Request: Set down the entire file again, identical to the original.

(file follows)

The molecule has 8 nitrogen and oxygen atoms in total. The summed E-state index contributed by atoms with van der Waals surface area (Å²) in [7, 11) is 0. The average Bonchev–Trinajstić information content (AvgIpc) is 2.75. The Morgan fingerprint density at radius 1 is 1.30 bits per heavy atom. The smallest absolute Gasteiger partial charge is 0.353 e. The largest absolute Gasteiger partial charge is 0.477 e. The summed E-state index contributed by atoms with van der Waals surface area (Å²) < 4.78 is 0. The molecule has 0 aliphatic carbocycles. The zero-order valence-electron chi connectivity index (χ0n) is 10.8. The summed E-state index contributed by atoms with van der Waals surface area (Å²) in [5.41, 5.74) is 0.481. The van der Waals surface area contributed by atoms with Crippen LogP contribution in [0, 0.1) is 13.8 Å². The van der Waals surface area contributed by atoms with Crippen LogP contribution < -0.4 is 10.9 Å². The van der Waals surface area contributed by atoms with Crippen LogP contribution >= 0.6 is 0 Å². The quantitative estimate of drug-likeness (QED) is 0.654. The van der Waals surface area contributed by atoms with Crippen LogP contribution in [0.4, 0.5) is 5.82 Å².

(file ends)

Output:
The molecule has 8 nitrogen and oxygen atoms in total. The summed E-state index contributed by atoms with van der Waals surface area (Å²) in [7, 11) is 0. The average Bonchev–Trinajstić information content (AvgIpc) is 2.75. The Morgan fingerprint density at radius 1 is 1.30 bits per heavy atom. The smallest absolute Gasteiger partial charge is 0.353 e. The largest absolute Gasteiger partial charge is 0.477 e. The summed E-state index contributed by atoms with van der Waals surface area (Å²) < 4.78 is 0. The molecule has 0 aliphatic carbocycles. The zero-order valence-electron chi connectivity index (χ0n) is 10.8. The summed E-state index contributed by atoms with van der Waals surface area (Å²) in [5.41, 5.74) is 0.481. The van der Waals surface area contributed by atoms with Crippen LogP contribution in [0, 0.1) is 13.8 Å². The van der Waals surface area contributed by atoms with Crippen LogP contribution < -0.4 is 10.9 Å². The van der Waals surface area contributed by atoms with Crippen LogP contribution >= 0.6 is 0 Å². The quantitative estimate of drug-likeness (QED) is 0.654. The van der Waals surface area contributed by atoms with Crippen LogP contribution in [0.4, 0.5) is 5.82 Å².